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Oppenheimer Movie Review

Updated: Mar 28

If you like Christopher Nolan’s moody neo-noir style, you will love Oppenheimer. Following the story of the head scientist on the “Manhattan Project,” the film goes past showing you what you already know, the loose history of how the atomic bomb was created, the bombing of Nagasaki and Hiroshima, as well as the aftermath of the McCarthy trials that came after.

While the viewer is enthralled, meeting the scientists that filled our bio and chemistry books growing up, and orienting the story with World War II, the film heavily focuses on J. Robert Oppenheimer or “Oppie,” played by Cillian Murphy, and his journey leading up to creating the atomic bomb.

One of the film’s greatest strengths was establishing Oppie as a morally gray protagonist. Oppie’s character lacks people skills at the beginning of the movie; however, his intelligence is very apparent. The characterization was formulated around the factor that he was bullied heavily during his undergraduate years by his classmates because he always had a lot of trouble executing the experimental aspect of his field. As a result of this, Oppenheimer went into himself, creating a world in which he could theorize and imagine the world on an atomic level.

This inevitably becomes one of Oppie’s greatest pitfalls. As the story progresses to the testing of the atomic bomb, subtle hints are left for Oppie and the viewer to indicate the destruction this bomb could cause.

One of these hints was the metaphor of Prometheus, the god of creation and fire. In the original myth, Prometheus steals Zeus’s fire from atop Mount Olympus and brings it to Earth to give to humanity. As a result, Oppie, like Prometheus, was sentenced to a tortured existence.

At the heart of the myth, I see a single lesson. Prometheus gave humanity the power to destroy itself and to take on, and forsake the gods, inevitably leading to their downfall. The metaphor becomes an integral throughline for the film, comparing Oppie and his tribulations to the myth of a god.

By the time we get to the testing of the atomic bomb, we have been hanging out with the scientists for at least two hours, and as an audience member, you can begin to wrap your head around the notion of how large the atomic bomb is going to be. Although nothing truly prepares you for that moment. The anticipation for the outcome of the test, the silence coupled with the blast of blinding light, and followed by the bomb’s ear-bleeding cacophony. As a viewer, everything after that point lost its humor. To know that we were going to use, and have used a bomb that size on human beings was horrifying, and the possibility of what that discovery could lead to, and has led to, was completely and utterly disheartening. Oppenheimer would soon come to realize that he couldn’t go back, he had opened Pandora’s box.

For the last hour of the film, the focus was on the McCarthy trials. A period in American history in which the American government decided to have a witch-hunt for communists because they believed, in their Cold War mindset, that the American communists were linked to Russia and China and were planning the downfall of capitalism in the United States. However, none of this was explained in the film, specifically the nuances of communism.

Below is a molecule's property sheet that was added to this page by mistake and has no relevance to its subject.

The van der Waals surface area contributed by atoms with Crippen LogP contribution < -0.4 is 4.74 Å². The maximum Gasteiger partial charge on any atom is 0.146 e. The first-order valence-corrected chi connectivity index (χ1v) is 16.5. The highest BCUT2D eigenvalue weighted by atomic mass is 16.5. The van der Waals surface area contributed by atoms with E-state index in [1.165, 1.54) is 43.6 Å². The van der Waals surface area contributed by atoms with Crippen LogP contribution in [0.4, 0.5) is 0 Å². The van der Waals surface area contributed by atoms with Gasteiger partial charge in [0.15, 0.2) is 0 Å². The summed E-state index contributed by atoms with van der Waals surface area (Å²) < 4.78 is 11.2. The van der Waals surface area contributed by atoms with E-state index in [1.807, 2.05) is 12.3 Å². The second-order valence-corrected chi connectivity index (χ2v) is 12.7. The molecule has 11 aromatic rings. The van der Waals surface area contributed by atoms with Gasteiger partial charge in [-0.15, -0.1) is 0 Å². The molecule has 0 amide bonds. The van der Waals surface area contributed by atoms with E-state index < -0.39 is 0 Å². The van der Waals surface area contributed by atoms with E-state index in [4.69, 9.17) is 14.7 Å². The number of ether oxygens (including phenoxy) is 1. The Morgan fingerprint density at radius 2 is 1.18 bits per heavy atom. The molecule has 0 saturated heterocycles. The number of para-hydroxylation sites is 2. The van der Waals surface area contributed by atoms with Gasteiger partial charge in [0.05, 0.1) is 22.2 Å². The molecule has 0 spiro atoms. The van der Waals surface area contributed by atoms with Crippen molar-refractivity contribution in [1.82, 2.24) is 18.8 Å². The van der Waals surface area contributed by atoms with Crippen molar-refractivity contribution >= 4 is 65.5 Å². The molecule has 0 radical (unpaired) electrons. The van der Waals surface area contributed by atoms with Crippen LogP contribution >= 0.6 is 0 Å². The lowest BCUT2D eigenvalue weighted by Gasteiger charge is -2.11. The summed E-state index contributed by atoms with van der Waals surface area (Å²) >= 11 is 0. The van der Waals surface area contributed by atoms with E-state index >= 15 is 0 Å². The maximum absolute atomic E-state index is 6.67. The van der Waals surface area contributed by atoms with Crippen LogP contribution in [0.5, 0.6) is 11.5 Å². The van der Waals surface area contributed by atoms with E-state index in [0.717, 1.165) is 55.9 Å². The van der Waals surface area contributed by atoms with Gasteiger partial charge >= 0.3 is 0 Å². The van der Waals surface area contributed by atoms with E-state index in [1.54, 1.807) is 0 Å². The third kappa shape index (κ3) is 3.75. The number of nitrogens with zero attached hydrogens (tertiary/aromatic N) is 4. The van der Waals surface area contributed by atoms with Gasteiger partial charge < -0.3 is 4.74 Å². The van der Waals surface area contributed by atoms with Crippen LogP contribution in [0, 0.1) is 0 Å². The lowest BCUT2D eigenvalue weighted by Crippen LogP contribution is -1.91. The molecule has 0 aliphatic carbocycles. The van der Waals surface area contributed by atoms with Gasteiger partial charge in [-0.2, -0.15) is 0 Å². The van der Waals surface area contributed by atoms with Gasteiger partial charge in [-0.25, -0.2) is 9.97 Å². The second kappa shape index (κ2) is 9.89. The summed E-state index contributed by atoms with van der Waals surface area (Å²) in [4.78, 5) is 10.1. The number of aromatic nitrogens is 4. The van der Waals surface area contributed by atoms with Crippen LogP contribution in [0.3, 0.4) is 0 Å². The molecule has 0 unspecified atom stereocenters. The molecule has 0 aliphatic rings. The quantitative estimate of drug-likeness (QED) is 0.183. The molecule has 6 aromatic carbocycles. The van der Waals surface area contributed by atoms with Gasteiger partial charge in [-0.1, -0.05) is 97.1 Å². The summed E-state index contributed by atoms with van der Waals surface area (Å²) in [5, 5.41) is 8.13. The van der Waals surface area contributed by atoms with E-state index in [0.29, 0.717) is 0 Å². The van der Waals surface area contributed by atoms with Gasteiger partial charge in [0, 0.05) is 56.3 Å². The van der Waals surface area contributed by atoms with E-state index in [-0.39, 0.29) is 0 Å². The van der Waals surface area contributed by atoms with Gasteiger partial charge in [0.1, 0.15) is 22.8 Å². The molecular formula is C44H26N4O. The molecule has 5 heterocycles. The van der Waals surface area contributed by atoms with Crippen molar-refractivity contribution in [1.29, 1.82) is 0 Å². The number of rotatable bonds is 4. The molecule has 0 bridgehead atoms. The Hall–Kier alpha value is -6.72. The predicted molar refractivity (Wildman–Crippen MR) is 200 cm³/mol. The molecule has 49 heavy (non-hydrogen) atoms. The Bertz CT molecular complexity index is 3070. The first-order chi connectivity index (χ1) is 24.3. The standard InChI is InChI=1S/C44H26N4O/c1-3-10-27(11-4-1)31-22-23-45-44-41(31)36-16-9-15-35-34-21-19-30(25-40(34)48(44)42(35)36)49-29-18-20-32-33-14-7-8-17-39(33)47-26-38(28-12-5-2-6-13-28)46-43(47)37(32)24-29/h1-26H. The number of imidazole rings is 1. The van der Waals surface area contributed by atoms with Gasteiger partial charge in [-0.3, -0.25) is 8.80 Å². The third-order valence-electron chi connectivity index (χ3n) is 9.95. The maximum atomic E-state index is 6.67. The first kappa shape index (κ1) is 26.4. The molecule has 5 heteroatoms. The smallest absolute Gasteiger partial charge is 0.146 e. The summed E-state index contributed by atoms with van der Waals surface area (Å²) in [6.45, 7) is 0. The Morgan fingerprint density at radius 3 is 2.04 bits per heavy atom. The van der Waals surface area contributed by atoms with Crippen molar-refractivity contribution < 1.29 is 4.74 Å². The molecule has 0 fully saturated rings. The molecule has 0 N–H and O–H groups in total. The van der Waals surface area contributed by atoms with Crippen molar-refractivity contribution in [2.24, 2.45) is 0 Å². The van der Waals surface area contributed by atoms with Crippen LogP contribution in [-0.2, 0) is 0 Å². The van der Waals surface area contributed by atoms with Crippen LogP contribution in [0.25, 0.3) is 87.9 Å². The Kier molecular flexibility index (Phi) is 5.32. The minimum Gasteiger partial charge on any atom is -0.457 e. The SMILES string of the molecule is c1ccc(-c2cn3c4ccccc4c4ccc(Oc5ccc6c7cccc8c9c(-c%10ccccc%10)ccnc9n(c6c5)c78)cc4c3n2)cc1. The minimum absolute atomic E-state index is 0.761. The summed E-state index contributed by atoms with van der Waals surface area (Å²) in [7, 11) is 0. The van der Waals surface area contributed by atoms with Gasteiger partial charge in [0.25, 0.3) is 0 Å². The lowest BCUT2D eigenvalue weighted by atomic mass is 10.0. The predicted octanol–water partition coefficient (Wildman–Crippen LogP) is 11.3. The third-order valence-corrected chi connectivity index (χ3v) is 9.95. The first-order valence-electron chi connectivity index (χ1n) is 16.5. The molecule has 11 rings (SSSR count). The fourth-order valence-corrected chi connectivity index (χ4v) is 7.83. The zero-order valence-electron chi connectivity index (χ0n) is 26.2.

Many of the characters in the film, including Oppenheimer himself, his wife, his mistress, his brother, and his brother’s wife all had ties to the communist party at one point in their life. From a narrative standpoint, the film should have explained communism further, which would have shed further light on Oppenheimer’s, internal moral struggle between his own beliefs and the work that he was doing for the American government.

One of many people’s biggest concerns going into this film is the intimidating factor of having to sit through a three-hour movie. At no point in the film was I disinterested or was it not holding my attention. It felt somewhat long by the end, but every single moment of that film was worth watching. One of the most interesting aspects of the film was Christopher Nolan’s use of sound, baiting the audience with a silence so deafening and eerie, followed by a crescendo that blasted throughout the theatre. The viewers are unaware of its significance until midway through the movie when the bomb drops for the first time as it’s being tested.

The only qualms I had with the film were its representation of communism, and not explaining its merits and its downfalls in tandem, as well as its usage of Emily Blunt’s and Florence Pugh’s characters. As an example, Oppenheimer’s mistress played by Florence Pugh, takes her life at the end of the film, and in the way it is presented it is perceived that Oppenheimer was at fault for essentially ghosting her. However, the information was also given earlier in the film that she was dealing with serious mental health issues as well.

Oppenheimer could have been part of the issue, but he was not the whole. By making this narrative choice, it does a disservice to Florence Pugh’s character using her only as a plot device rather than maintaining her character’s independent motives. Some also have made the argument that the movie was too long, with the climax of the bomb being tested taking place in the middle of the film, leaving the resolution to play out over an hour. I was enthralled by every second of the film, although, the message of the film could have been accomplished in about two to two and a half hours.

By Dillin Bett